The Agriculture Insurance Organisation (OGA) is the backbone of the island’s farmers and should be modernised, not closed down, the general secretary of the Cyprus Farmers Union (EKA), Panicos Champas said on Wednesday.
During a House agriculture committee meeting on Tuesday MPs were told of the government decision to close down OGA as it is now unable to provide insurance coverage to farmers and the government is called to pick up the tab each year whenever compensations are in order.
The OGA, was established in 1978, and its mission was to provide compulsory insurance coverage to farmers against damage caused by unavoidable natural causes.
Between 2000 and 2016, €180m was paid for farmers’ insurance – €116m by the state and €64m by the farmers – of which only €128m was paid back to farmers as compensation, Agriculture Minister Nicos Kouyialis said. “The way OGA operates, for every €1 it pays as compensation, it needs €0.40 for operational expenses and to cover the pensions of former employees,” he said.
If the government had not paid €18m last year as compensation for the drought, farmers would have been be “left hung-out to dry”. The way the OGA operates today, Kouyialis said, farmers are not insured.
The organisation was in a position to pay only 15per cent of damage compensation last year, with the state covering the rest, Kouyialis said. He added that half has already been paid “for the first time within the year the damage was suffered”.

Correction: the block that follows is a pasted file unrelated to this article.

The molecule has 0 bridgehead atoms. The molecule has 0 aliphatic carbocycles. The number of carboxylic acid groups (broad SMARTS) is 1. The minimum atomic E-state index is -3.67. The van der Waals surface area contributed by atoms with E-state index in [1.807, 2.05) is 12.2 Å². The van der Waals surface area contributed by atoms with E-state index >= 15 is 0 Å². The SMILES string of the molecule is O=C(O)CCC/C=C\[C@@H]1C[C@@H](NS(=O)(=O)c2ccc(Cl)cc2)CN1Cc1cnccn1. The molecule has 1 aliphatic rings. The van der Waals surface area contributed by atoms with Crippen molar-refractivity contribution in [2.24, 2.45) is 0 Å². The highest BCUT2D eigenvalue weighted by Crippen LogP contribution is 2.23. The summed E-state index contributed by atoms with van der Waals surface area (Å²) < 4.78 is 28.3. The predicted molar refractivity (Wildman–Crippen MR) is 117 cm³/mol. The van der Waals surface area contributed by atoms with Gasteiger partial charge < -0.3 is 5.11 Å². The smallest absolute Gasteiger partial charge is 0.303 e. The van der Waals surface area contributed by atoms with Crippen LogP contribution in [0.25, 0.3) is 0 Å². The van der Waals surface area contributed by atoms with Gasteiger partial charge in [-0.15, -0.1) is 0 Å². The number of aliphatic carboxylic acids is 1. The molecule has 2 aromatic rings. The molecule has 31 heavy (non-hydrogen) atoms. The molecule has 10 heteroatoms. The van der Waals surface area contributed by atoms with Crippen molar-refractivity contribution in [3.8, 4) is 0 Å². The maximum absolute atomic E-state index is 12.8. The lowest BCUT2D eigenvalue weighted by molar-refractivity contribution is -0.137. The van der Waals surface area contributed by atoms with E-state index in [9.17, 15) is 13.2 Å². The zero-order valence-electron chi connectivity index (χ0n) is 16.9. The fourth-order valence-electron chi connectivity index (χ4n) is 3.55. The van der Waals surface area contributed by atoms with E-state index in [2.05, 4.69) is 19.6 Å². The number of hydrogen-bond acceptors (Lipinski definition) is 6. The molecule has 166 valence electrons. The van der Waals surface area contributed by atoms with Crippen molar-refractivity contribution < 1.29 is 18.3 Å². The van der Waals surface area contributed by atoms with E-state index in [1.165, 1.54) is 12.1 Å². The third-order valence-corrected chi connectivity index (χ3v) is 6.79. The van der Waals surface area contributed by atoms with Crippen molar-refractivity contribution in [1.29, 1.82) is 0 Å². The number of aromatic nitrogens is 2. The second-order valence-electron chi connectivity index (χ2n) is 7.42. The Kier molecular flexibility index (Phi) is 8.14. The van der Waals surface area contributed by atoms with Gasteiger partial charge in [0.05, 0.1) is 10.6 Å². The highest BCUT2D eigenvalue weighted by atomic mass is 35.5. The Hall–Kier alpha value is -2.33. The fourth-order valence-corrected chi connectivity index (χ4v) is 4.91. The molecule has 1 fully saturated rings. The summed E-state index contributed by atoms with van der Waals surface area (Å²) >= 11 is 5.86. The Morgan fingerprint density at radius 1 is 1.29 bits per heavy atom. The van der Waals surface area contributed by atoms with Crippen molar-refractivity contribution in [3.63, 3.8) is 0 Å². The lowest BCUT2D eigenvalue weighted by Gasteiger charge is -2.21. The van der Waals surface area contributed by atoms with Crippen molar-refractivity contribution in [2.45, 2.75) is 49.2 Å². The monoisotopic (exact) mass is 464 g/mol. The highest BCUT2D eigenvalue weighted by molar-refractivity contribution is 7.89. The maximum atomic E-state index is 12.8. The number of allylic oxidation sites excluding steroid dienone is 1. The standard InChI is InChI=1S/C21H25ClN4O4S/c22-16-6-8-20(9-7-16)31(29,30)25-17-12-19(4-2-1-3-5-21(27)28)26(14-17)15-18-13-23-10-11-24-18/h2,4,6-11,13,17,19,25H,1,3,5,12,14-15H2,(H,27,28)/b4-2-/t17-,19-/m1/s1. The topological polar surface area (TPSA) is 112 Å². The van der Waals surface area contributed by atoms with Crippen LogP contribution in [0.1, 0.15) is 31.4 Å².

For 2017 the organisation’s proceeds – the farmers’ contribution – are estimated at €2.2m against €2.5m which are its expenses, the minister said, “thus it will not be in a position to cover the slightest damage”.
The government cannot continue paying €20m to cover the weaknesses of any insurance organisation, Kouyialis said.
He added that in February OGA would be closed down and that his ministry would present a new plan. Farmers would have to insure their crops at private companies, but with a 50 per cent premium subsidy and additional support through the national compensation framework by up to 80 per cent, which is the maximum percentage the EU accepts as state aid, Kouyialis said.
“The existing system limits agricultural insurance within the framework of OGA. Since the end of 2014 this has been deemed as illegal by the European Commission, thus the state cannot subsidise the insurance fees farmers pay to OGA,” Kouyialis said.
“OGA is the backbone of the agricultural economy. Any action to discontinue solidarity and support measures are to the detriment of farmers,” Champas told the Cyprus Mail.
Farmers would like to see the modernisation of OGA and not its closure, Champas said. He added that they had been promised copies of the new plan to study.
OGA is the second semi-governmental agricultural organisation slated for closure.
Kouyialis had said last month that the cabinet would decide in January whether the Grains Commission will close down, as it is no longer viable, with accumulated losses of €15m over the last four years.